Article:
16 May 2012 Construction of a cell-based sensor for the detection of autoinducer-2
Author Affiliations +
Abstract
Microbially Induced Corrosion (MIC) occurs at metal surfaces and is associated with microorganisms and their metabolic activities. These microbes can coexist as biofilms, growing as synergistic communities (consortia) that are able to affect electrochemical processes, both cathodic and anodic, often through co-operative metabolism. Recent research has revealed the role of "quorum sensing" molecules in control of microbial activities such as biofilm formation. In this paper, we propose the detection of quorum sensing molecules as a means of detecting bacterial contamination prior to the onset on biofilm formation. Further we outline the development of an E. coli cell based sensor for detection of the quorum sensing molecule Autoinducer-2 (AI-2).
© (2012) COPYRIGHT Society of Photo-Optical Instrumentation Engineers (SPIE). Downloading of the abstract is permitted for personal use only.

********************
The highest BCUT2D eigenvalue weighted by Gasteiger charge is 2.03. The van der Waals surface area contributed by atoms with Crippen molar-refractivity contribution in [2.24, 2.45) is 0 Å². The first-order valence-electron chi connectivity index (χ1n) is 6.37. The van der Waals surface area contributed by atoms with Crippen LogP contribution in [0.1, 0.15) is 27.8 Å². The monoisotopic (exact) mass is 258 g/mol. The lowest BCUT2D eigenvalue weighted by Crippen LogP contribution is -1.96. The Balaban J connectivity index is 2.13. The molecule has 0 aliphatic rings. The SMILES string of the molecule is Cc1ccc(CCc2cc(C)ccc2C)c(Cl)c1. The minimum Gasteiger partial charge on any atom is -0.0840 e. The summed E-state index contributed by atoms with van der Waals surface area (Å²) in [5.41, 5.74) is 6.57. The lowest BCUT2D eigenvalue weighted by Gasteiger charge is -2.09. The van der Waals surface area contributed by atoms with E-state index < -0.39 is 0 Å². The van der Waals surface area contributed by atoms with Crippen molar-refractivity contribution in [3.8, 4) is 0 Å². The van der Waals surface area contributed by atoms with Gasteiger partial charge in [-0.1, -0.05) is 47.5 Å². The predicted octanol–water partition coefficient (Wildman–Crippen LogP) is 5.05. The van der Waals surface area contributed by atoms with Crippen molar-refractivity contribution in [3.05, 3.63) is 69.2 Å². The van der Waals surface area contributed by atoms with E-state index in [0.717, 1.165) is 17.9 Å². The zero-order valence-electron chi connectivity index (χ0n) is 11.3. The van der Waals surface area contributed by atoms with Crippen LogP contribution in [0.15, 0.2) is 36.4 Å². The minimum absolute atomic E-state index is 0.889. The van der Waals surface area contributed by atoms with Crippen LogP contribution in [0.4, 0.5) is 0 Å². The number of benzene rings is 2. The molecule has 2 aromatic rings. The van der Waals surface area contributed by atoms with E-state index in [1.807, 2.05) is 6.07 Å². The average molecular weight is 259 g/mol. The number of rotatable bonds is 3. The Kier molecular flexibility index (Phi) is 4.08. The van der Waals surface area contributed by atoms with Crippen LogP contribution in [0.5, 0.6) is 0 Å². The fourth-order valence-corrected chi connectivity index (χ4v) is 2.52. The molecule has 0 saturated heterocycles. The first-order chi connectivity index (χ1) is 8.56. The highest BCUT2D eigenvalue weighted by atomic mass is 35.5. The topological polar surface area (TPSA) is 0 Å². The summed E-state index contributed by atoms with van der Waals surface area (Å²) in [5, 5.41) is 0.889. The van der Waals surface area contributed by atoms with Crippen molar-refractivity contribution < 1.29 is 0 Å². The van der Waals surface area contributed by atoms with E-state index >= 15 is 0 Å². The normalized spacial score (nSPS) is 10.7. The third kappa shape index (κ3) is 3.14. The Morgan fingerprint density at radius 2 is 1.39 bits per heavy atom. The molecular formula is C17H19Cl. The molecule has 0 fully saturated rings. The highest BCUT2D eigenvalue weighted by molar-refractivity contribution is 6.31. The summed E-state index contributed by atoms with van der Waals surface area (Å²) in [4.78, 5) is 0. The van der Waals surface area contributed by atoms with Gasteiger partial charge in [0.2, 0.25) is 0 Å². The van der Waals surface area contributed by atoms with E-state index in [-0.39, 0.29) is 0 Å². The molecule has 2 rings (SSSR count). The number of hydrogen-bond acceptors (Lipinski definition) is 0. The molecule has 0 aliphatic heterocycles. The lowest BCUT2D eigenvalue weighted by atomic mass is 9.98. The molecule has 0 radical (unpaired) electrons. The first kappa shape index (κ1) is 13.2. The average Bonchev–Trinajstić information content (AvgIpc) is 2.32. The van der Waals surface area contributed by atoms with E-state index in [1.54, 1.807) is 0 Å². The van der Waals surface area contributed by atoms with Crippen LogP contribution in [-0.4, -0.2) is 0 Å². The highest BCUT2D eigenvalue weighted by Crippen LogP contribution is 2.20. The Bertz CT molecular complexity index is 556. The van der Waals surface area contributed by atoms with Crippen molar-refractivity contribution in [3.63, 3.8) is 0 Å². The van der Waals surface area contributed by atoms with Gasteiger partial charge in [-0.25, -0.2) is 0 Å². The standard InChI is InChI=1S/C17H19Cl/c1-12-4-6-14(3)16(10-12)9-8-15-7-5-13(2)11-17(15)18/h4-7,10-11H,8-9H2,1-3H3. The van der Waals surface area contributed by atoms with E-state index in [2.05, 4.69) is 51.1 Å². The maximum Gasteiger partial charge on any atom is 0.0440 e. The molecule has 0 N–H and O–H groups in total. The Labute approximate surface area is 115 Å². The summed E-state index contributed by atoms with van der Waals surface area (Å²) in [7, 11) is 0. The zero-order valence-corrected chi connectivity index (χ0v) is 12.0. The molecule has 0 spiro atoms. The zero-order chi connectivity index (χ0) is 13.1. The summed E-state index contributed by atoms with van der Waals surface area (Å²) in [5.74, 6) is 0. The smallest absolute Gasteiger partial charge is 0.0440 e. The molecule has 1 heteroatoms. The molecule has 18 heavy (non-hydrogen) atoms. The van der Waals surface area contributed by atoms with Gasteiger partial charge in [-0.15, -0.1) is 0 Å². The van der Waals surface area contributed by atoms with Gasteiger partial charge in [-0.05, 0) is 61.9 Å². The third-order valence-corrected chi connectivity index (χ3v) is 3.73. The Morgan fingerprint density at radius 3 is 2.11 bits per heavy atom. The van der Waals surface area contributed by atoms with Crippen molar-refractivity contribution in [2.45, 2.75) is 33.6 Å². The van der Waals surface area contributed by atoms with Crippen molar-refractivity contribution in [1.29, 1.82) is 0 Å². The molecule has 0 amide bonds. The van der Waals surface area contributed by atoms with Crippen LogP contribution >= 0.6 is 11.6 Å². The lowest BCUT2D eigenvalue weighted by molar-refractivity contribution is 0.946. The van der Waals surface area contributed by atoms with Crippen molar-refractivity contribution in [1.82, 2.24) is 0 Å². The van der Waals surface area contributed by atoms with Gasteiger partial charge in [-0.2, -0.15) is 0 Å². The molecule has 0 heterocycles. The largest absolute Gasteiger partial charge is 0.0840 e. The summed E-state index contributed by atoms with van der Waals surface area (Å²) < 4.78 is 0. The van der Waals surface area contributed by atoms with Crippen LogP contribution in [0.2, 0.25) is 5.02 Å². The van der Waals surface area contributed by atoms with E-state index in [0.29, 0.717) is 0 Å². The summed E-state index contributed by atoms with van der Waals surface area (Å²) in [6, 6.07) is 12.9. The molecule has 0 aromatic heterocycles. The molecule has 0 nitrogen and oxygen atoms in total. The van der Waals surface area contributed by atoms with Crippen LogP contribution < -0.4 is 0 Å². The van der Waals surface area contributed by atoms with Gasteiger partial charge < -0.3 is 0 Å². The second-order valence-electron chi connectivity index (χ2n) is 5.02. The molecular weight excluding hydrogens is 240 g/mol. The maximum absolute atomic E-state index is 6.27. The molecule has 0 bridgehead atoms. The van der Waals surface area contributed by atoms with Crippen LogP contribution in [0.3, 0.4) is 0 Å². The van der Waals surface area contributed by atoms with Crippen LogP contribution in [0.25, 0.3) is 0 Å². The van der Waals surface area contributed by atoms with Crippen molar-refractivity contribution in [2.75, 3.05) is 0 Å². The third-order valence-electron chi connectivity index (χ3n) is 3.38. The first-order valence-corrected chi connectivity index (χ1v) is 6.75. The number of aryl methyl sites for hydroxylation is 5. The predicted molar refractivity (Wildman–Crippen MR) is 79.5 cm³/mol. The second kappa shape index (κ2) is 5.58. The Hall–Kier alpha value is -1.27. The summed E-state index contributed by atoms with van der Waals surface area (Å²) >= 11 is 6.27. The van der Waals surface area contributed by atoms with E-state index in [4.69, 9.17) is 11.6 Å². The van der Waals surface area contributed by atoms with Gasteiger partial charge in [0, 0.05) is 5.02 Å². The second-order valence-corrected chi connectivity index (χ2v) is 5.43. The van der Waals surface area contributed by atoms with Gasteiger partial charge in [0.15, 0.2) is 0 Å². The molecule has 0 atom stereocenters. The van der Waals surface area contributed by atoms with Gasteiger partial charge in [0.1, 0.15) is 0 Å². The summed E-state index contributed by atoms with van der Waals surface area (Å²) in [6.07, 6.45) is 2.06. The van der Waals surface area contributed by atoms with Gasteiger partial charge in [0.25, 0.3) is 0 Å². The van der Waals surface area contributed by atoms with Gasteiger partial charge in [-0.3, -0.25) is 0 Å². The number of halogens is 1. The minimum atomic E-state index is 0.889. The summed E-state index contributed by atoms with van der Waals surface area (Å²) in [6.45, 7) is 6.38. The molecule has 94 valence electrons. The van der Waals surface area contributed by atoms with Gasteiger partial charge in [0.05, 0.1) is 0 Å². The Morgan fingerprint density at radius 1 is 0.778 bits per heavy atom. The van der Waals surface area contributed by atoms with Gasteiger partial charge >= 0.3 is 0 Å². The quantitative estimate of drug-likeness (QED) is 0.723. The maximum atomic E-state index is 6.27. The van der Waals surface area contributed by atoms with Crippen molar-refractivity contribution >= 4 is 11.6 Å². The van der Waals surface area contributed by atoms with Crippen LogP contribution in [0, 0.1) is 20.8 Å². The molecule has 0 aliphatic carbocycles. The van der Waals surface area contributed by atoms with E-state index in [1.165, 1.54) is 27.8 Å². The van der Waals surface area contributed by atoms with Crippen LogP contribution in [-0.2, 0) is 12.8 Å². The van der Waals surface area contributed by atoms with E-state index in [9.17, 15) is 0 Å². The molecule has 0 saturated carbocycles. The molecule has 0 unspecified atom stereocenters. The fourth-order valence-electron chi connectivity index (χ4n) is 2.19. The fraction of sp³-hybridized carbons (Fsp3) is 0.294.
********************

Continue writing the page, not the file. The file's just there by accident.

Matthew D. Servinsky, Patrick C Allen, Chen-Yu Tsao, Christopher M. Byrd, Christian J. Sund, William E. Bentley, "Construction of a cell-based sensor for the detection of autoinducer-2", Proc. SPIE 8369, Sensing for Agriculture and Food Quality and Safety IV, 83690V (16 May 2012); doi: 10.1117/12.920590; https://doi.org/10.1117/12.920590
PROCEEDINGS
9 PAGES


SHARE
RELATED CONTENT

Self-assembled nanostructured sensors
Proceedings of SPIE (July 27 2004)
Intelligent systems for conveyance and storage infrastructure
Proceedings of SPIE (February 22 2002)
Self-assembled Metal Rubber mechanical sensors
Proceedings of SPIE (March 30 2006)
Metal Rubber sensors
Proceedings of SPIE (May 16 2005)

Back to Top